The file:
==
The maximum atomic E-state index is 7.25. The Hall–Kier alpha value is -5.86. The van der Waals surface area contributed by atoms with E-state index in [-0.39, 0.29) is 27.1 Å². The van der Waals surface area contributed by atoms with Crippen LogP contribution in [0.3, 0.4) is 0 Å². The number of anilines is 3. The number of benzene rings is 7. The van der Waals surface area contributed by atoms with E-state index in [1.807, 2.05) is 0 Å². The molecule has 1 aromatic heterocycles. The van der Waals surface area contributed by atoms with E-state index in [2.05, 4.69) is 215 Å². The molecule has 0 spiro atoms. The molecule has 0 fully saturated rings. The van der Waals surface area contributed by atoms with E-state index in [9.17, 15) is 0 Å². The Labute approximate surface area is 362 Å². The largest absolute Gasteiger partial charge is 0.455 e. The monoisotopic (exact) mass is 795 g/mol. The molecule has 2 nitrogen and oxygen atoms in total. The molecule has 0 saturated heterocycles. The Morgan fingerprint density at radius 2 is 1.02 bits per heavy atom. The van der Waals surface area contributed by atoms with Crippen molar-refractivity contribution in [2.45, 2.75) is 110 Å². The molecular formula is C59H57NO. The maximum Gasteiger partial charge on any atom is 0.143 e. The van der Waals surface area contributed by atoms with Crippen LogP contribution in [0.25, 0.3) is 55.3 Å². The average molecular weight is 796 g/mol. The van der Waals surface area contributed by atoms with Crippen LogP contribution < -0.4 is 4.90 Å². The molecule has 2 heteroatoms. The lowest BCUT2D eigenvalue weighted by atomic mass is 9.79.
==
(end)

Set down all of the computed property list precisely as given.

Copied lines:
The maximum atomic E-state index is 7.25. The Hall–Kier alpha value is -5.86. The van der Waals surface area contributed by atoms with E-state index in [-0.39, 0.29) is 27.1 Å². The van der Waals surface area contributed by atoms with Crippen LogP contribution in [0.3, 0.4) is 0 Å². The number of anilines is 3. The number of benzene rings is 7. The van der Waals surface area contributed by atoms with E-state index in [1.807, 2.05) is 0 Å². The molecule has 1 aromatic heterocycles. The van der Waals surface area contributed by atoms with E-state index in [2.05, 4.69) is 215 Å². The molecule has 0 spiro atoms. The molecule has 0 fully saturated rings. The van der Waals surface area contributed by atoms with E-state index in [9.17, 15) is 0 Å². The Labute approximate surface area is 362 Å². The largest absolute Gasteiger partial charge is 0.455 e. The monoisotopic (exact) mass is 795 g/mol. The molecule has 2 nitrogen and oxygen atoms in total. The molecule has 0 saturated heterocycles. The Morgan fingerprint density at radius 2 is 1.02 bits per heavy atom. The van der Waals surface area contributed by atoms with Crippen molar-refractivity contribution in [2.45, 2.75) is 110 Å². The molecular formula is C59H57NO. The maximum Gasteiger partial charge on any atom is 0.143 e. The van der Waals surface area contributed by atoms with Crippen LogP contribution in [0.25, 0.3) is 55.3 Å². The average molecular weight is 796 g/mol. The van der Waals surface area contributed by atoms with Crippen LogP contribution < -0.4 is 4.90 Å². The molecule has 2 heteroatoms. The lowest BCUT2D eigenvalue weighted by atomic mass is 9.79.